Iranian President Hassan Rouhani became the first Iranian head-of-government to visit Pakistan in 14 years over the weekend. While his visit resulted in a range of agreements and opportunities for face-time with Pakistani officials, one encounter in particular from Rouhani’s voyage stands out. General Raheel Sharif, Pakistan’s chief of army staff, met with Rouhani over the weekend and surprisingly brought up the issue of Indian intelligence activities in Balochistan with the Iranian president. The dialogue between the two men came shortly after a broader row between New Delhi and Islamabad over an Indian national who was arrested in Pakistan and accused of spying for India’s Research and Analysis Wing (RAW). Rouhani rejected the notion that he had discussed RAW in Pakistan, saying that “Whenever Iran comes closer to Pakistan such rumours are spread.”
According to the Pakistani army’s public relations head, General Asim Bajwa, Sharif “highlighted challenges being faced by [Pakistan and discussed] involvement of RAW in [Pakistan's] internal affairs, specially in Balochistan.” “There is one concern that RAW is involved in Pakistan, especially in Balochistan, and sometimes it also uses the soil of our brother country Iran,” Bajwa additionally noted. Bajwa continued that Sharif had reportedly told Rouhani that “they (RAW) should stop these activities and allow Pakistan to achieve stability.”
The Pakistani military’s decision to publicly state that Sharif had brought up the issue of a third country’s intelligence agency’s activities on Pakistani soil during a private meeting with the Iranian head of government is curious indeed. In essence, the disclosure amounts to, at best, a suggestion on Sharif’s part that Iran may be abetting Indian spying in Pakistan, and, at worst, that Tehran is actively encouraging New Delhi to do so.
This Sharif-Rouhani encounter should be a reminder that even though Pakistan’s borders with India and Afghanistan produce more headline-grabbing instability, the Balochistan border between Iran and Pakistan is far from stable. Violent Sunni militant groups have made the most of a governance vacuum in the province and regularly harass Iranian border authorities. In 2014, Iran and Pakistan even exchanged mortar fire. That same year, Iranian officials had publicly threatened to “send forces into Pakistan” to retrieve five Iranian soldiers that had been taken hostage by the radical Sunni militant group Jaish al-Adl. Balochistan’s internal instability is a major source of concern for Islamabad, but the border with Iran has been less of a priority.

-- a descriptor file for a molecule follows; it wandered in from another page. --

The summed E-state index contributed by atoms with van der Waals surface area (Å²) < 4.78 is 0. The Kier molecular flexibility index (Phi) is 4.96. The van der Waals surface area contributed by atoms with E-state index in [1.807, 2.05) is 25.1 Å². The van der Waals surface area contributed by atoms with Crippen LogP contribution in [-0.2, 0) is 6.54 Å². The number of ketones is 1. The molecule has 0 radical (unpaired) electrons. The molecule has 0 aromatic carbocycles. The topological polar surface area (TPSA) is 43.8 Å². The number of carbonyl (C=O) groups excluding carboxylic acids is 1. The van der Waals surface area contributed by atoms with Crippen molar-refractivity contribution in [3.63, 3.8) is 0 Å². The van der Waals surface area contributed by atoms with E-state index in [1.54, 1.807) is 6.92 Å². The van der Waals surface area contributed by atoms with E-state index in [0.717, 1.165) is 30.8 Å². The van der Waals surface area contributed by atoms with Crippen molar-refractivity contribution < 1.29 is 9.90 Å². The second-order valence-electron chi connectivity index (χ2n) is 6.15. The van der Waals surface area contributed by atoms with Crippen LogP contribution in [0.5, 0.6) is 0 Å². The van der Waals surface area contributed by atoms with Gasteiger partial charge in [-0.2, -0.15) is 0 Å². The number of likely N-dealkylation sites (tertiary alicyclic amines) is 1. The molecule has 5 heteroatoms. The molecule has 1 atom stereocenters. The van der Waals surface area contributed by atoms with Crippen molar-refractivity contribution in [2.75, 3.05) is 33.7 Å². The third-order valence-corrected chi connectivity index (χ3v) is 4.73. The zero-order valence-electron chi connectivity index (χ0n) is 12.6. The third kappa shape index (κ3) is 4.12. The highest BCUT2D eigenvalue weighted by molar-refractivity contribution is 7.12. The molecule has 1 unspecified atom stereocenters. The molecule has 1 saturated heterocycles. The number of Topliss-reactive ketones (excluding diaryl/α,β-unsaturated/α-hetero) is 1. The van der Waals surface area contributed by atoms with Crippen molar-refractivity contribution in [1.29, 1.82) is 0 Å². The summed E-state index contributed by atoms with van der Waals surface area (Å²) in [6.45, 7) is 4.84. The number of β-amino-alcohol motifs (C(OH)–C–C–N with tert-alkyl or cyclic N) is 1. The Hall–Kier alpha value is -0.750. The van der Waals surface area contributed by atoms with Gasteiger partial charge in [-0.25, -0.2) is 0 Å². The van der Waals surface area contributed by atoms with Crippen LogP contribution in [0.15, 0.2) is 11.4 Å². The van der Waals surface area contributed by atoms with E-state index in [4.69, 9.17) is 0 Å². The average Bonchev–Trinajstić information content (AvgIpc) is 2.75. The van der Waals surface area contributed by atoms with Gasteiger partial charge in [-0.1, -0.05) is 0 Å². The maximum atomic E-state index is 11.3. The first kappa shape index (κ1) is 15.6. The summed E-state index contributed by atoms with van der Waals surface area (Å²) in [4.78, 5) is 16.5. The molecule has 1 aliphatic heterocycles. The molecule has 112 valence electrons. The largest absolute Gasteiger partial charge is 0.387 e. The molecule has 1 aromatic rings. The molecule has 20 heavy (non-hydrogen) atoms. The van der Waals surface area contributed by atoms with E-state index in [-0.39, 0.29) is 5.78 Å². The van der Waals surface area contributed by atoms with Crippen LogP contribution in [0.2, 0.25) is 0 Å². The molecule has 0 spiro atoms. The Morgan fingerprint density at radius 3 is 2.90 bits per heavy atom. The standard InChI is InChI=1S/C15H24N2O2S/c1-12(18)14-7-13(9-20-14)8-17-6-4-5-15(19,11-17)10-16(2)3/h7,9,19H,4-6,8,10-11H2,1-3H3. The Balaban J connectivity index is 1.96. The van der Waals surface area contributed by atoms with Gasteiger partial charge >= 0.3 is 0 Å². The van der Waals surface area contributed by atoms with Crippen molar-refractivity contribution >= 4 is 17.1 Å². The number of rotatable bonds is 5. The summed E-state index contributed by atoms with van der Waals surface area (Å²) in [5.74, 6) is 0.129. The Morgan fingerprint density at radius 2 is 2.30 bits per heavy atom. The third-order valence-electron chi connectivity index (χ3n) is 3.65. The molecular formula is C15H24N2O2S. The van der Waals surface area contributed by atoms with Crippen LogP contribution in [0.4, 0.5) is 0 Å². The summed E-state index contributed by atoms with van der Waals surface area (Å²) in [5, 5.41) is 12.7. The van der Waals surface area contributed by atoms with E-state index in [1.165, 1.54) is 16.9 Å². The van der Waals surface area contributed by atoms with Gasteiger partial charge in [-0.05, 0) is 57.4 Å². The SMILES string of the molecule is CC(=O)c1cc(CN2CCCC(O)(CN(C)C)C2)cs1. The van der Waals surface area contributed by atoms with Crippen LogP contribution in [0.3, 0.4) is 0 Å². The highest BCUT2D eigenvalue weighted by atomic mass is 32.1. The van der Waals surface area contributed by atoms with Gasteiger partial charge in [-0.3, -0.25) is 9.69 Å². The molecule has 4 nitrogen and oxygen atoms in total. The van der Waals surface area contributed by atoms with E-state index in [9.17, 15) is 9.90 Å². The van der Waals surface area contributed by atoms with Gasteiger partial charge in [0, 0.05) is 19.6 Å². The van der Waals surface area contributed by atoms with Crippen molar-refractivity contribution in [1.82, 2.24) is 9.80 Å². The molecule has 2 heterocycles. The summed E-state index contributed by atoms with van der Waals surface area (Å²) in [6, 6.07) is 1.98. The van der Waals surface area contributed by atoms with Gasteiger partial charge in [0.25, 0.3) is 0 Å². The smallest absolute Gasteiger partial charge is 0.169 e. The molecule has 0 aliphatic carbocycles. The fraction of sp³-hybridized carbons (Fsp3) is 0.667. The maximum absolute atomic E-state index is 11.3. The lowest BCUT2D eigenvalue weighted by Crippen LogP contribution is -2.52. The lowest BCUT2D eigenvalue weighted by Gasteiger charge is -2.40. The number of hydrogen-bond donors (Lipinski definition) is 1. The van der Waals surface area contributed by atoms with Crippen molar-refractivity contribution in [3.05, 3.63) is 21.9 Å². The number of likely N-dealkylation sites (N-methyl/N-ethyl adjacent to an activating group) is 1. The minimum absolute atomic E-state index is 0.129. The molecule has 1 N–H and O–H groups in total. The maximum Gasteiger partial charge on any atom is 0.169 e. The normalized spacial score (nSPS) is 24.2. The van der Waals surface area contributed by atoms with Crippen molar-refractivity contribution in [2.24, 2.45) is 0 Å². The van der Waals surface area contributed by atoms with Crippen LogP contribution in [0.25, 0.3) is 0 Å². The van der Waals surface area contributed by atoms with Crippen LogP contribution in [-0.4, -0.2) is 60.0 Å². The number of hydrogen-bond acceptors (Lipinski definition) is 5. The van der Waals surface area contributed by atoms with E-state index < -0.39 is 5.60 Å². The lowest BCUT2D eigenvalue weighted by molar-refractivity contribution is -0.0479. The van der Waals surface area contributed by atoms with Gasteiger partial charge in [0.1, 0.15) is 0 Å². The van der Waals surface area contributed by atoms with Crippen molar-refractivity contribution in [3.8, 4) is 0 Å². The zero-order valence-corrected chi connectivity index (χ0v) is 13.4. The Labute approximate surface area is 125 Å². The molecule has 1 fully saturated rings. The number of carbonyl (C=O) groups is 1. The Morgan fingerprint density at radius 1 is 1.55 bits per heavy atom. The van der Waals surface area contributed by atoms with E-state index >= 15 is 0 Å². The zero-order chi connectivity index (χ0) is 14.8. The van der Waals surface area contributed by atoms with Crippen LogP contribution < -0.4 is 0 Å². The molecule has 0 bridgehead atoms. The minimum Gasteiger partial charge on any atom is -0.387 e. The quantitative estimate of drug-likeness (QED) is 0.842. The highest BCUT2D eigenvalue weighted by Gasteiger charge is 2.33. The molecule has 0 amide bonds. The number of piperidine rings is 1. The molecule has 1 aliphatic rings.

Then there’s the issue of Indian spying in Balochistan. Over at the Indian Express, C. Raja Mohan has a particularly thoughtful look at this issue that captures the essence of the dispute, highlighting the legitimate reasons that India may want to spy on Pakistan. Pakistani authorities and commentators often lambaste RAW for concocting devious schemes in Balochistan, but the reality is likely more mundane. India no doubt spies on Pakistan. Just as Pakistan spies on India. States spy on other states. So it goes. But the latest row over an alleged Indian spy likely wasn’t the spark for Sharif’s unusually frank discussion with Rouhani. Finally, the likelihood of Iran directly assisting Indian spies in Balochistan, while certainly thrilling fodder for speculative geopolitical fiction, doesn’t measure up with what’s publicly known about the extent of Indo-Iranian security cooperation.
Shifting Sands in Iran-Pakistan Relations
It’s more likely that despite the Sharif-Rouhani episode’s poor optics, Iran-Pakistan ties across the Baloch border are poised to improve. Rouhani’s visit certainly resulted in a range of deliverables that’ll increase interconnectivity between the two neighbors. Crucially, the visit injected some much-needed momentum into the once-moribund Iran-Pakistan ‘Peace’ Pipeline that I’ve discussed over the years here at The Diplomat (see here, here, here, and here). Pakistan now needs to conclude a final 100 kilometers of pipeline construction to meet the Iranian end and thereafter would gain access to Iranian natural gas sourced from the South Pars field at a favorable price.
Moreover, though the pipeline’s prospects had suffered from a combination of bureaucratic mismanagement by the Pakistani state and instability in Balochistan in the past, an important intervening variable in the meantime is China’s massive $46 billion investment in Pakistan in the form of the China-Pakistan Economic Corridor (CPEC). To bolster CPEC, which terminates at the Gwadar port in Balochistan, Pakistan is considerably boosting internal security provisions in the province.
In addition to CPEC, the successful conclusion of the Joint Comprehensive Plan of Action (JCPOA) between Iran and world powers has removed the shackles of nuclear-related economic sanctions for Iran, improving its longer-term capacity to monitor its side of the unstable Balochistan border. Finally, an important complicating factor to Islamabad’s approach toward Teheran is Pakistan’s tightrope walk between Saudi Arabia and Iran following their sharp divergence earlier this year after Saudi Arabia executed Shia Sheikh Nimr al-Nimr. Both General Sharif and Pakistani Prime Minister Nawaz Sharif (no relation) had visited Iran in the wake of that split, reinforcing bilateral ties and attempting to play the part of an honest broker.